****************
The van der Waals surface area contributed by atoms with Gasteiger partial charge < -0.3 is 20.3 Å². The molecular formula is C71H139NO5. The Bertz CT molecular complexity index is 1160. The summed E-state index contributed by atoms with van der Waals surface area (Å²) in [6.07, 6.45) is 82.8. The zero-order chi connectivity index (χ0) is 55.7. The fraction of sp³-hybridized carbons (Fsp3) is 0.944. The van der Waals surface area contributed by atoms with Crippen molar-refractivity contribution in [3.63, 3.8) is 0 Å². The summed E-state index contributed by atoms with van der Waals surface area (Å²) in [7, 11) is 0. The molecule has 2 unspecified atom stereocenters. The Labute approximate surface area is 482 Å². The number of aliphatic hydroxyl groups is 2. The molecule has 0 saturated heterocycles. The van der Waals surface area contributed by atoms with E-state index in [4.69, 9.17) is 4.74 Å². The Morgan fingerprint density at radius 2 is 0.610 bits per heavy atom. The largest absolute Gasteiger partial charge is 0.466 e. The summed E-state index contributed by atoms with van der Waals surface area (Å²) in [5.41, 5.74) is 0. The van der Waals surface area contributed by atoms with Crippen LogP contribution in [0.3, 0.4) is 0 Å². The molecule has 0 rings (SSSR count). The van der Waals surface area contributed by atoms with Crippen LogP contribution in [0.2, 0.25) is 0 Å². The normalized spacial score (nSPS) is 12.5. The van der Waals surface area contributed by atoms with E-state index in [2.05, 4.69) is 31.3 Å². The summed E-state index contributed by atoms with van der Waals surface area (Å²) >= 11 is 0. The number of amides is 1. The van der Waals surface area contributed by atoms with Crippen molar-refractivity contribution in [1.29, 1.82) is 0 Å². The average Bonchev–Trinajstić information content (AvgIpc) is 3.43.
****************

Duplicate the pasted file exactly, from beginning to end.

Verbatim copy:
The van der Waals surface area contributed by atoms with Gasteiger partial charge < -0.3 is 20.3 Å². The molecular formula is C71H139NO5. The Bertz CT molecular complexity index is 1160. The summed E-state index contributed by atoms with van der Waals surface area (Å²) in [6.07, 6.45) is 82.8. The zero-order chi connectivity index (χ0) is 55.7. The fraction of sp³-hybridized carbons (Fsp3) is 0.944. The van der Waals surface area contributed by atoms with Crippen molar-refractivity contribution in [3.63, 3.8) is 0 Å². The summed E-state index contributed by atoms with van der Waals surface area (Å²) in [7, 11) is 0. The molecule has 2 unspecified atom stereocenters. The Labute approximate surface area is 482 Å². The number of aliphatic hydroxyl groups is 2. The molecule has 0 saturated heterocycles. The van der Waals surface area contributed by atoms with E-state index in [4.69, 9.17) is 4.74 Å². The Morgan fingerprint density at radius 2 is 0.610 bits per heavy atom. The largest absolute Gasteiger partial charge is 0.466 e. The summed E-state index contributed by atoms with van der Waals surface area (Å²) in [5.41, 5.74) is 0. The van der Waals surface area contributed by atoms with Crippen LogP contribution in [0.3, 0.4) is 0 Å². The molecule has 0 rings (SSSR count). The van der Waals surface area contributed by atoms with Crippen LogP contribution in [0.2, 0.25) is 0 Å². The normalized spacial score (nSPS) is 12.5. The van der Waals surface area contributed by atoms with E-state index in [2.05, 4.69) is 31.3 Å². The summed E-state index contributed by atoms with van der Waals surface area (Å²) >= 11 is 0. The number of amides is 1. The van der Waals surface area contributed by atoms with Crippen molar-refractivity contribution in [1.29, 1.82) is 0 Å². The average Bonchev–Trinajstić information content (AvgIpc) is 3.43.